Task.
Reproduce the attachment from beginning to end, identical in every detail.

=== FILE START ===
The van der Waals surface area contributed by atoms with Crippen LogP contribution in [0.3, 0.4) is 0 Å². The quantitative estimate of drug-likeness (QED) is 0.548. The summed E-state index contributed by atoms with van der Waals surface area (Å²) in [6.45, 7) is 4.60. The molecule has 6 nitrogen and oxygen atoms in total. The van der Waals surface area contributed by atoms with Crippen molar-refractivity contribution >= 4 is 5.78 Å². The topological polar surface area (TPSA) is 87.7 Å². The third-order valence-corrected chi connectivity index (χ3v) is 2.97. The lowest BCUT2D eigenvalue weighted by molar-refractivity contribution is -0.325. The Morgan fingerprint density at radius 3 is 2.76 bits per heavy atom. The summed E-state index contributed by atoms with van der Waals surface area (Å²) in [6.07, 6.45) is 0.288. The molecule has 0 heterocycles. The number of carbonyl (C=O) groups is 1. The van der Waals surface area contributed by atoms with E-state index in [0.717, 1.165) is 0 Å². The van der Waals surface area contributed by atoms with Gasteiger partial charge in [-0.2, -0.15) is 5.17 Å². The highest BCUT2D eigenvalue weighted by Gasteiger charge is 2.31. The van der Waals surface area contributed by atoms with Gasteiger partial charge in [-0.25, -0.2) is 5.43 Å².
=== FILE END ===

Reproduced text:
The van der Waals surface area contributed by atoms with Crippen LogP contribution in [0.3, 0.4) is 0 Å². The quantitative estimate of drug-likeness (QED) is 0.548. The summed E-state index contributed by atoms with van der Waals surface area (Å²) in [6.45, 7) is 4.60. The molecule has 6 nitrogen and oxygen atoms in total. The van der Waals surface area contributed by atoms with Crippen molar-refractivity contribution >= 4 is 5.78 Å². The topological polar surface area (TPSA) is 87.7 Å². The third-order valence-corrected chi connectivity index (χ3v) is 2.97. The lowest BCUT2D eigenvalue weighted by molar-refractivity contribution is -0.325. The Morgan fingerprint density at radius 3 is 2.76 bits per heavy atom. The summed E-state index contributed by atoms with van der Waals surface area (Å²) in [6.07, 6.45) is 0.288. The molecule has 0 heterocycles. The number of carbonyl (C=O) groups is 1. The van der Waals surface area contributed by atoms with E-state index in [0.717, 1.165) is 0 Å². The van der Waals surface area contributed by atoms with Gasteiger partial charge in [-0.2, -0.15) is 5.17 Å². The highest BCUT2D eigenvalue weighted by Gasteiger charge is 2.31. The van der Waals surface area contributed by atoms with Gasteiger partial charge in [-0.25, -0.2) is 5.43 Å².